Faced with excess vessel capacity and continued downward pressure on freight rates, container-shipping companies are looking for ways to regain profitability. Large and small carriers alike have expanded their alliances. They’ve cut costs through mechanisms such as slow steaming and have temporarily laid up assets or suspended some services. Many have outsourced the provision of chassis, reduced the size of their customer-facing teams, and trimmed their organizations. These moves have in some cases temporarily buoyed profitability, but they’ve also made life worse for their customers, especially those based in the United States.
Over the course of several months, we spoke at length with carriers’ customers: the CEOs, supply-chain leaders, and heads of procurement at some of the largest shippers, including several of the world’s largest retailers. We also spoke with heads of freight forwarders and senior executives from shippers’ associations. Our goal was to get a clearer understanding of how recent changes in the shipping industry have affected shippers’ operations and to find opportunities for carriers to serve them better.
Shippers have benefited from lower freight rates produced by oversupply and competitiveness; we estimate the fall in freight rates saved US shippers $23 billion between 2010 and 2015.1 Still, we found dissatisfaction. In fact, many of those we interviewed lamented the problems that seem to accompany lower rates; we found that shippers see a widening gap between the service they’d like to receive from container companies and what they’re actually getting. Based on these discussions, we believe that if left unaddressed, customer satisfaction will continue to decline—and any short-term savings carriers might have achieved from cost cuts could ultimately be erased as shippers turn to competitors who can better meet their needs.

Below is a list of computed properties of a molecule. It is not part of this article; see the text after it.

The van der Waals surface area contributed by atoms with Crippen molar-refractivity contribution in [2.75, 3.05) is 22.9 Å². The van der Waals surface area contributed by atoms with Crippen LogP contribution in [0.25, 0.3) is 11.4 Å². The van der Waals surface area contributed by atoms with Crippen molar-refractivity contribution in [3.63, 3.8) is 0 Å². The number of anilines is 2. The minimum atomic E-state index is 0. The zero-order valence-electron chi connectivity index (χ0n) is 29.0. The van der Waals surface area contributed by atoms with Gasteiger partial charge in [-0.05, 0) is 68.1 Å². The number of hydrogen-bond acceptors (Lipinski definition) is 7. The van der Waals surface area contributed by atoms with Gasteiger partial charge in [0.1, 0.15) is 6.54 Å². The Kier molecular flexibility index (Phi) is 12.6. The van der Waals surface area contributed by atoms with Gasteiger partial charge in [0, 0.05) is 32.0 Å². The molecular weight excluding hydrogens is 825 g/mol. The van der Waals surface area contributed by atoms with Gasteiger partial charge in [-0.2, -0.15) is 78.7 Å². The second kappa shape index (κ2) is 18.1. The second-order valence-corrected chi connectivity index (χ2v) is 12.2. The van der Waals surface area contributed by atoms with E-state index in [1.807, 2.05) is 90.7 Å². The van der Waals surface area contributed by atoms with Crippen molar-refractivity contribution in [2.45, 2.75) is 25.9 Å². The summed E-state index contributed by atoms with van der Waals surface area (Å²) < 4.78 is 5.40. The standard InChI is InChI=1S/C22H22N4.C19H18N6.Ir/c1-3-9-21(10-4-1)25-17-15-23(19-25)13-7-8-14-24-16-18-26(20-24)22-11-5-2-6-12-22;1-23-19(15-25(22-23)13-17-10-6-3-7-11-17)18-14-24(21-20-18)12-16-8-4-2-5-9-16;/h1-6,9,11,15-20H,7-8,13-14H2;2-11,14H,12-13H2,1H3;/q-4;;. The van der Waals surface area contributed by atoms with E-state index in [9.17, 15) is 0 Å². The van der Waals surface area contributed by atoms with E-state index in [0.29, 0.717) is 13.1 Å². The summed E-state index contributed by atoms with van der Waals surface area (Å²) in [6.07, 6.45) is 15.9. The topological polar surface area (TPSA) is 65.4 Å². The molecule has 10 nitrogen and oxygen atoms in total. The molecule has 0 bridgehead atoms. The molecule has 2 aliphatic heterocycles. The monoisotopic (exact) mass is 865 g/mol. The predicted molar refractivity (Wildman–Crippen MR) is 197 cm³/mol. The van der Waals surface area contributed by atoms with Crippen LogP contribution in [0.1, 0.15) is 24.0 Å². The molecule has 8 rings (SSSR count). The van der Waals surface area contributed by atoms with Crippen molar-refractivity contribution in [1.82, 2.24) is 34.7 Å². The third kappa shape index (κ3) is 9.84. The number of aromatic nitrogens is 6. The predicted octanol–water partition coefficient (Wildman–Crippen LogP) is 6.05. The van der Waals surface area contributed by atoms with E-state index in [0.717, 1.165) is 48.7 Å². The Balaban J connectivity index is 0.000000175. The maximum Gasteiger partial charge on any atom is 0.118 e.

For example, our analysis suggests that if a cost-cutting measure such as slow steaming adds three days to the supply chain between the United States and Asia, the additional annual inventory and obsolescence costs for US importers can reach $415 million. Worldwide, that same three-day delay could cost about $5.7 billion. This could create an incentive for shippers to switch to faster carriers. Further, carriers that don’t address the customer-service gap are missing an opportunity for share growth, increased yield, and longer-term cost reductions. They also risk becoming commoditized. With so much at stake, we believe it’s time for carriers and shippers to work together to create new rules of operation that could ultimately benefit both groups, as well as their partners across the supply chain.
Recent changes have created challenges on both sides
It’s important to understand how carriers’ attempts to reduce costs have affected their operations—and their customers. Carriers are operating in extraordinary times. Oversupply and persistently low rates have led to widespread unprofitability (Exhibit 1). In response, most carriers have made substantial cuts to their operations. Some of the consequences were expected by the container lines, but others were not.